Alek, Deryn, and the crew of the Leviathan become entangled in politics: England has refused to turn over a warship and its accompanying bioengineered behemoth which the Ottoman Empire already paid for, Germany is maneuvering to be the power that pulls Istanbul’s strings, and a number of factions within Istanbul are jockeying for power or plotting revolution. It looks like a world war is about to begin. In the middle of all this, Dr. Barlow’s mysterious eggs hatch, Alek and Deryn have several hilarious conversations in which Alek fails to discern the existence of subtext, Deryn has an underwater mission, and several cool revolutionaries are introduced. Also, there is a taxi chase, a foreign correspondent with a recording bullfrog, and a Tesla cannon, not to mention the kitchen sink.

It’s all a great deal of fun, and the illustrations are absolutely gorgeous. If you liked book one, you will probably like this; if you were bit underwhelmed by book one, this is a significant improvement. Westerfeld does a particularly nice twist on the old “girl disguised as a boy likes boy, boy doesn’t realize his buddy is a girl and disses girls to her, beautiful second girl shows up for added complications.”

No major plot spoilers, but relationship spoilers for the love triangle.

Spoilers are beautifully illustrated )

Leviathan

Behemoth (Leviathan)
It was coincidental that I read these two books in succession, but they turned out to make a good paired reading as fantasies of ecology which deal with how altered humans fit into a changing environment.

Peeps, which will be available in August, is one of the more well-worked out rationalized vampire books I've read. (My other favorites in the genre are George R. R. Martin's Fevre Dream and Barbara Hambly's Those Who Hunt the Night and Traveling with the Dead.)

Nineteen-year-old Cal comes to New York City from Texas, has a one-night stand with a gothy-looking woman, develops superhuman strength, agility, and the ability to see in the dark... and then finds, to his horror, that all the women he has sex with after that turn into insane cannibals. The top-secret city agency that deals with problems like this contacts him and explains that he's a peep, or "parasite-positive." Vampirism, you see, is caused by a parasite which is transmitted sexually or even through kissing, and while a few lucky people make a good adjustment to it, most go nuts, hate everything they used to love, and end up living in sewers and sucking rat blood. Cal is recruited into the agency and sent to track down his vampirized exes... and the woman who gave the parasite to him.

His narrative is interspersed with absolutely disgusting accounts of real-life parasites, some of which grossed me out so much that I had to skim them. There is, however, a point to those interludes, and if you can read even enough of them to get the gist of how those real parasites work, it will make Peeps that much more rich and compelling. Though Cal's parasite tries to spread itself by making him constantly horny but he's unable to so much as kiss for fear of infecting his partner, this is is a notably non-angsty vampire book. Though I didn't find the characters quite as compelling as I did in Midnighters, Peeps isn't so much about Cal, his frustratingly attractive female ally, and a whole bunch of peeps as it is about the natural world, how humans relate to it, and the question of how much of our behavior, thoughts, and personality is some intangible "us," and how much is dictated by biological processes... or even the occasional parasite. Peeps has a light, brisk, casual tone and is often quite funny, but it's also got quite a lot to say-- little of which is trite or obvious, and none of which is preachy.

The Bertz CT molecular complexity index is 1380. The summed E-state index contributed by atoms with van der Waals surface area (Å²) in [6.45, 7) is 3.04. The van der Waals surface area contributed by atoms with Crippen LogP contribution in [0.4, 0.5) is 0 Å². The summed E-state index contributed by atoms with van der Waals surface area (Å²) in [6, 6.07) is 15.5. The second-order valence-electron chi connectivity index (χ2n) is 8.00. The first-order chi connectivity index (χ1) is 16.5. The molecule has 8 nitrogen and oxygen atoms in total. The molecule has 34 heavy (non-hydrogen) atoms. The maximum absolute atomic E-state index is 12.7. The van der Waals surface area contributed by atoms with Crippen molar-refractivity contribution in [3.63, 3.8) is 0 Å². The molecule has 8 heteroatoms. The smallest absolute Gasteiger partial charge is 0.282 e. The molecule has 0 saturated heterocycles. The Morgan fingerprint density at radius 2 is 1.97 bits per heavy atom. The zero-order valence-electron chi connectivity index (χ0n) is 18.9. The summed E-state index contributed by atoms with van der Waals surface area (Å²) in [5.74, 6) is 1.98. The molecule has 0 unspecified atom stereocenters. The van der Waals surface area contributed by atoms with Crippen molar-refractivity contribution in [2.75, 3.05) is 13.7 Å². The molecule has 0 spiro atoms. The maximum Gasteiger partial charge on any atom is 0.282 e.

Ruth Park is the author of one of my all-time favorite timeslip novels, Playing Beatie Bow, in which an Australian girl is transported back to Victorian times. It's wonderful, and none of her other books that I've read have lived up to it. My Sister Sif is about fourteen-year-old Erika and her wispy older sister Sif, who are the product of a marriage between an Australian man and a Polynesian woman. When their father dies, they are sent away from their island paradise to Australia, where Sif is made unhealthy and miserable by the pressures of modern life. So they return to the island, where it turns out that they're merpeople (sort of-- the exact nature of the merfolk is Park's most original invention) and would live happily ever after, except that the oceans are polluted and the saintly whales and loving dolphins are dying and the merpeople are going to have to flee to some corner of the world where the chemicals won't kill them. Erika isn't merperson enough to survive the journey, but Sif is torn for a different reason: she's in love with a perfectly wonderful human man, Henry.

I had two problems with this book, but in a sense they're the same problem: the utterly marvelous Henry and the too-good-for-this-cruel-world Sif annoyed the hell out me, as did the wise, peaceful, spiritual whales and dolphins; and though I agree that pollution and environmental destruction are bad, I still felt preached at.

In Park's world-view, nature is good and benevolent and peaceful, children are instinctively good and wise and unselfish until society teaches them to be selfish and cruel, and ecosystems just exist until humans start destroying them. In Westerfeld's, nature can be both amazing and horrifying (frequently at the same time), humans are part of the ecosystem, those ecosytems have incredibly complex means of self-regulating that may be destroyed by human interference-- including the well-intentioned kind-- and if you look closely at any ecology, you will find that it's basically things eating each other, often in really icky ways. Having grown up in a rural part of India, I lean more toward Westerfeld's view on nature. But apart from that, Westerfeld also wrote the better book.